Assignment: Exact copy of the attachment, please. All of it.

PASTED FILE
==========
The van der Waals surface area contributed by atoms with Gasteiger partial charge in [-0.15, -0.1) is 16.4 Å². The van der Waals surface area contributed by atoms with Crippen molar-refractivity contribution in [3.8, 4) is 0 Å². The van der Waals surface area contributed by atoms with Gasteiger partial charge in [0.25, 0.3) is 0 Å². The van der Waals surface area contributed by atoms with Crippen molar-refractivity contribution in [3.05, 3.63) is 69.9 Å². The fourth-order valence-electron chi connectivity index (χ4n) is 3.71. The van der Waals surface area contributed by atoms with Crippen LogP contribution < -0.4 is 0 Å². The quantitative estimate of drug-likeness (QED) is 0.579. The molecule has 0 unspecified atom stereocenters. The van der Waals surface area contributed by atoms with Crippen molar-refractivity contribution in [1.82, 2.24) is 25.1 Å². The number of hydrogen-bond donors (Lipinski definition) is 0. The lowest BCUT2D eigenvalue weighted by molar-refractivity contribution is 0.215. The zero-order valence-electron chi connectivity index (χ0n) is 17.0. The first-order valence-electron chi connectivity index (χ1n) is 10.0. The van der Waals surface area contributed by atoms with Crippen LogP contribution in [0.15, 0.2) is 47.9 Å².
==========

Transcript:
The van der Waals surface area contributed by atoms with Gasteiger partial charge in [-0.15, -0.1) is 16.4 Å². The van der Waals surface area contributed by atoms with Crippen molar-refractivity contribution in [3.8, 4) is 0 Å². The van der Waals surface area contributed by atoms with Gasteiger partial charge in [0.25, 0.3) is 0 Å². The van der Waals surface area contributed by atoms with Crippen molar-refractivity contribution in [3.05, 3.63) is 69.9 Å². The fourth-order valence-electron chi connectivity index (χ4n) is 3.71. The van der Waals surface area contributed by atoms with Crippen LogP contribution < -0.4 is 0 Å². The quantitative estimate of drug-likeness (QED) is 0.579. The molecule has 0 unspecified atom stereocenters. The van der Waals surface area contributed by atoms with Crippen molar-refractivity contribution in [1.82, 2.24) is 25.1 Å². The number of hydrogen-bond donors (Lipinski definition) is 0. The lowest BCUT2D eigenvalue weighted by molar-refractivity contribution is 0.215. The zero-order valence-electron chi connectivity index (χ0n) is 17.0. The first-order valence-electron chi connectivity index (χ1n) is 10.0. The van der Waals surface area contributed by atoms with Crippen LogP contribution in [0.15, 0.2) is 47.9 Å².